Official figures show a high number of new homes don't comply with legal standards to cut carbon emissions and utility bills
At least one in 10 new homes in Britain do not meet legal requirements for energy efficiency, condemning tens of thousands of householders to higher energy bills, and exacerbating climate change.
The government has identified improving households' energy efficiency as the best way to reduce carbon emissions at the same time as keeping a lid on rising utility bills.
Since April 2008, all new homes have had to meet tough standards on draught proofing, lighting and heating. All homes require an Energy Performance Certificate (EPC) indicating how they rate. But at least 30,000 of the 300,000 homes built since then do not meet these legal standards, according to official figures just released.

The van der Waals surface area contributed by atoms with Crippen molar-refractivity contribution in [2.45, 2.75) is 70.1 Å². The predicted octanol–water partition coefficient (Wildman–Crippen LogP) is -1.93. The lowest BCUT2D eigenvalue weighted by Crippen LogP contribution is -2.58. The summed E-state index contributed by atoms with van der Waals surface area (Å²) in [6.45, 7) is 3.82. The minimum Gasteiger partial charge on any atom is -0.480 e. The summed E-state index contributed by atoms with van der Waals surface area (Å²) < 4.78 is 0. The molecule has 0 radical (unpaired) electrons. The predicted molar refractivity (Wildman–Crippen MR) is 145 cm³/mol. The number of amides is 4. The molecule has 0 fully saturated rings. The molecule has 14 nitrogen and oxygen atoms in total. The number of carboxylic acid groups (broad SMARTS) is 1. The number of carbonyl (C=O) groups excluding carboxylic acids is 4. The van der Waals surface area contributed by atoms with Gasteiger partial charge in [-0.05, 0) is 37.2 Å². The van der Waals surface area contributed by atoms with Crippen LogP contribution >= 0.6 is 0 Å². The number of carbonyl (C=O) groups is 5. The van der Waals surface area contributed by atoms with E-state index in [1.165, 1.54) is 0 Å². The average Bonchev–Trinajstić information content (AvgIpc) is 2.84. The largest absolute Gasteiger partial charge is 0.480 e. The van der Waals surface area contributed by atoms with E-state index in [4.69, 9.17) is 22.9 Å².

Andrew Warren, director of the Association for the Conservation of Energy, said: "Buying a home is the biggest single purchase people will make in their lives. With energy costs mounting – never mind the environmental issues – it's perfectly respectable to expect that buildings meet the minimum legal standards for energy efficiency."
A spokeswoman for the Department of Communities and Local Government (CLG) said she was not aware of any builders or companies being prosecuted for failure to comply with new standards. Local authorities are in charge of compliance.
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